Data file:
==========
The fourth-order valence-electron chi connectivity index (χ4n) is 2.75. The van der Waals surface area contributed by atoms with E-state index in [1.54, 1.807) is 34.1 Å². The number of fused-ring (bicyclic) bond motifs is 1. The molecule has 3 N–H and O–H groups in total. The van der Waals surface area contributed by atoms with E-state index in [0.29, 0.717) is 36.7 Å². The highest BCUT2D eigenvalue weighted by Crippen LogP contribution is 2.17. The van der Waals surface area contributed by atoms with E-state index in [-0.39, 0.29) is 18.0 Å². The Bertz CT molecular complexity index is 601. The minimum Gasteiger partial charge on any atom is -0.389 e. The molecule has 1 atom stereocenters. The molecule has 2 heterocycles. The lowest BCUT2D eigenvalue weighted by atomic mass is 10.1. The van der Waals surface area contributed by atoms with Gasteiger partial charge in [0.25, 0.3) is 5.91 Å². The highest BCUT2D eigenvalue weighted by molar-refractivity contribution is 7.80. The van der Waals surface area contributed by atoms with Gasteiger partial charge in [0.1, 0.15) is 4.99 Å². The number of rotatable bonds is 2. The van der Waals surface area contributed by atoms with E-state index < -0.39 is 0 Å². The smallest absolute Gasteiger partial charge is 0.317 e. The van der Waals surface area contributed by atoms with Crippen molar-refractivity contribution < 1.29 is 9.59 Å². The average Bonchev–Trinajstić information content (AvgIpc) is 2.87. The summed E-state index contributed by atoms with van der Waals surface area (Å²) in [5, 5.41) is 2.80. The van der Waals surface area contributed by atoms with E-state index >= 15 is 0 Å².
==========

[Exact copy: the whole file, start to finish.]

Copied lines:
The fourth-order valence-electron chi connectivity index (χ4n) is 2.75. The van der Waals surface area contributed by atoms with E-state index in [1.54, 1.807) is 34.1 Å². The number of fused-ring (bicyclic) bond motifs is 1. The molecule has 3 N–H and O–H groups in total. The van der Waals surface area contributed by atoms with E-state index in [0.29, 0.717) is 36.7 Å². The highest BCUT2D eigenvalue weighted by Crippen LogP contribution is 2.17. The van der Waals surface area contributed by atoms with E-state index in [-0.39, 0.29) is 18.0 Å². The Bertz CT molecular complexity index is 601. The minimum Gasteiger partial charge on any atom is -0.389 e. The molecule has 1 atom stereocenters. The molecule has 2 heterocycles. The lowest BCUT2D eigenvalue weighted by atomic mass is 10.1. The van der Waals surface area contributed by atoms with Gasteiger partial charge in [0.25, 0.3) is 5.91 Å². The highest BCUT2D eigenvalue weighted by molar-refractivity contribution is 7.80. The van der Waals surface area contributed by atoms with Gasteiger partial charge in [0.1, 0.15) is 4.99 Å². The number of rotatable bonds is 2. The van der Waals surface area contributed by atoms with E-state index < -0.39 is 0 Å². The smallest absolute Gasteiger partial charge is 0.317 e. The van der Waals surface area contributed by atoms with Crippen molar-refractivity contribution < 1.29 is 9.59 Å². The average Bonchev–Trinajstić information content (AvgIpc) is 2.87. The summed E-state index contributed by atoms with van der Waals surface area (Å²) in [5, 5.41) is 2.80. The van der Waals surface area contributed by atoms with E-state index >= 15 is 0 Å².